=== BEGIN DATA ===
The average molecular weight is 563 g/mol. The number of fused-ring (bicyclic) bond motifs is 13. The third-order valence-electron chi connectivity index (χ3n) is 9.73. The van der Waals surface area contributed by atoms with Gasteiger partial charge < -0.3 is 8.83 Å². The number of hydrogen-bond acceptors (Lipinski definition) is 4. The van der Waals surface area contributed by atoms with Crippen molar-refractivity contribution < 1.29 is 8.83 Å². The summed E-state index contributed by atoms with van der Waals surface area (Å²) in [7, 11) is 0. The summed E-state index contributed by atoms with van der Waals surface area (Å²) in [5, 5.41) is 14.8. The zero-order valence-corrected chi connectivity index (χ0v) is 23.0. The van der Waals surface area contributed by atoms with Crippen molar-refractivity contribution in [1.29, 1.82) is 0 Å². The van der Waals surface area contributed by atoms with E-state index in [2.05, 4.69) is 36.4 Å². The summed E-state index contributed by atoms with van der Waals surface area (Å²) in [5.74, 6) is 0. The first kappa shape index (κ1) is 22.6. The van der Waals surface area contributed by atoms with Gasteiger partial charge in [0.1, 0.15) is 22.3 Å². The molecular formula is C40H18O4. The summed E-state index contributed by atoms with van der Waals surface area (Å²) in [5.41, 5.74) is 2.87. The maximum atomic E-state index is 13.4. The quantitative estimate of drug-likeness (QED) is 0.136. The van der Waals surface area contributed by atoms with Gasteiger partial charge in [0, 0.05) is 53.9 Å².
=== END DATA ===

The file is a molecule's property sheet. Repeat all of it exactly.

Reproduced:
The average molecular weight is 563 g/mol. The number of fused-ring (bicyclic) bond motifs is 13. The third-order valence-electron chi connectivity index (χ3n) is 9.73. The van der Waals surface area contributed by atoms with Gasteiger partial charge < -0.3 is 8.83 Å². The number of hydrogen-bond acceptors (Lipinski definition) is 4. The van der Waals surface area contributed by atoms with Crippen molar-refractivity contribution < 1.29 is 8.83 Å². The summed E-state index contributed by atoms with van der Waals surface area (Å²) in [7, 11) is 0. The summed E-state index contributed by atoms with van der Waals surface area (Å²) in [5, 5.41) is 14.8. The zero-order valence-corrected chi connectivity index (χ0v) is 23.0. The van der Waals surface area contributed by atoms with Crippen molar-refractivity contribution in [1.29, 1.82) is 0 Å². The van der Waals surface area contributed by atoms with E-state index in [2.05, 4.69) is 36.4 Å². The summed E-state index contributed by atoms with van der Waals surface area (Å²) in [5.74, 6) is 0. The first kappa shape index (κ1) is 22.6. The van der Waals surface area contributed by atoms with Gasteiger partial charge in [0.1, 0.15) is 22.3 Å². The molecular formula is C40H18O4. The summed E-state index contributed by atoms with van der Waals surface area (Å²) in [5.41, 5.74) is 2.87. The maximum atomic E-state index is 13.4. The quantitative estimate of drug-likeness (QED) is 0.136. The van der Waals surface area contributed by atoms with Gasteiger partial charge in [0, 0.05) is 53.9 Å².